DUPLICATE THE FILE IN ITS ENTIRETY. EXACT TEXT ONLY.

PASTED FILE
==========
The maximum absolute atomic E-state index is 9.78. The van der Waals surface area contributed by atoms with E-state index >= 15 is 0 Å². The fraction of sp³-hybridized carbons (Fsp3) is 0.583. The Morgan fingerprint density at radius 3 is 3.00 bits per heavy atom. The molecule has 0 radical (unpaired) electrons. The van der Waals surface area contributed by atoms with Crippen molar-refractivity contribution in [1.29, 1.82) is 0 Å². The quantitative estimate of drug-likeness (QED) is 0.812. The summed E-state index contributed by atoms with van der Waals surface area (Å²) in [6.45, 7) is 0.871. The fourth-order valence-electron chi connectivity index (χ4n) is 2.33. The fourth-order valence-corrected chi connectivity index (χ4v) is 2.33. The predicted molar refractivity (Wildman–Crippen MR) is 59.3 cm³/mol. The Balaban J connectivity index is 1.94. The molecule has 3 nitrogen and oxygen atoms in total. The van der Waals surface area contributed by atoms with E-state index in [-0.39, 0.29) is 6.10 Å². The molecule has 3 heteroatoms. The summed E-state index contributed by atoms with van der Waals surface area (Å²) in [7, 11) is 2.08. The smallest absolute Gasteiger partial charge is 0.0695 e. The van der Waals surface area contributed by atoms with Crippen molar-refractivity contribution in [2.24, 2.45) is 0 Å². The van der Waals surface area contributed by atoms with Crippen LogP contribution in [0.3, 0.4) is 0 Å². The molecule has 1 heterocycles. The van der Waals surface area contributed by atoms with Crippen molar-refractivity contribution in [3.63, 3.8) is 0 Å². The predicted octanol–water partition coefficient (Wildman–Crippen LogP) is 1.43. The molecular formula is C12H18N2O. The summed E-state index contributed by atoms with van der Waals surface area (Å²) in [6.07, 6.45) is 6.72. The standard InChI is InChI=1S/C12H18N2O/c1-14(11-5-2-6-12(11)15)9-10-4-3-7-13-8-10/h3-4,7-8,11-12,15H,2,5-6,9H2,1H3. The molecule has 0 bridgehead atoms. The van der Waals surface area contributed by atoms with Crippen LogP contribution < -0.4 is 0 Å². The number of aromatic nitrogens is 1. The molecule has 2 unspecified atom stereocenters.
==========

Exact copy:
The maximum absolute atomic E-state index is 9.78. The van der Waals surface area contributed by atoms with E-state index >= 15 is 0 Å². The fraction of sp³-hybridized carbons (Fsp3) is 0.583. The Morgan fingerprint density at radius 3 is 3.00 bits per heavy atom. The molecule has 0 radical (unpaired) electrons. The van der Waals surface area contributed by atoms with Crippen molar-refractivity contribution in [1.29, 1.82) is 0 Å². The quantitative estimate of drug-likeness (QED) is 0.812. The summed E-state index contributed by atoms with van der Waals surface area (Å²) in [6.45, 7) is 0.871. The fourth-order valence-electron chi connectivity index (χ4n) is 2.33. The fourth-order valence-corrected chi connectivity index (χ4v) is 2.33. The predicted molar refractivity (Wildman–Crippen MR) is 59.3 cm³/mol. The Balaban J connectivity index is 1.94. The molecule has 3 nitrogen and oxygen atoms in total. The van der Waals surface area contributed by atoms with E-state index in [-0.39, 0.29) is 6.10 Å². The molecule has 3 heteroatoms. The summed E-state index contributed by atoms with van der Waals surface area (Å²) in [7, 11) is 2.08. The smallest absolute Gasteiger partial charge is 0.0695 e. The van der Waals surface area contributed by atoms with Crippen molar-refractivity contribution in [2.24, 2.45) is 0 Å². The van der Waals surface area contributed by atoms with Crippen LogP contribution in [0.3, 0.4) is 0 Å². The molecule has 1 heterocycles. The van der Waals surface area contributed by atoms with Crippen molar-refractivity contribution in [3.63, 3.8) is 0 Å². The predicted octanol–water partition coefficient (Wildman–Crippen LogP) is 1.43. The molecular formula is C12H18N2O. The summed E-state index contributed by atoms with van der Waals surface area (Å²) in [6.07, 6.45) is 6.72. The standard InChI is InChI=1S/C12H18N2O/c1-14(11-5-2-6-12(11)15)9-10-4-3-7-13-8-10/h3-4,7-8,11-12,15H,2,5-6,9H2,1H3. The molecule has 0 bridgehead atoms. The van der Waals surface area contributed by atoms with Crippen LogP contribution < -0.4 is 0 Å². The number of aromatic nitrogens is 1. The molecule has 2 unspecified atom stereocenters.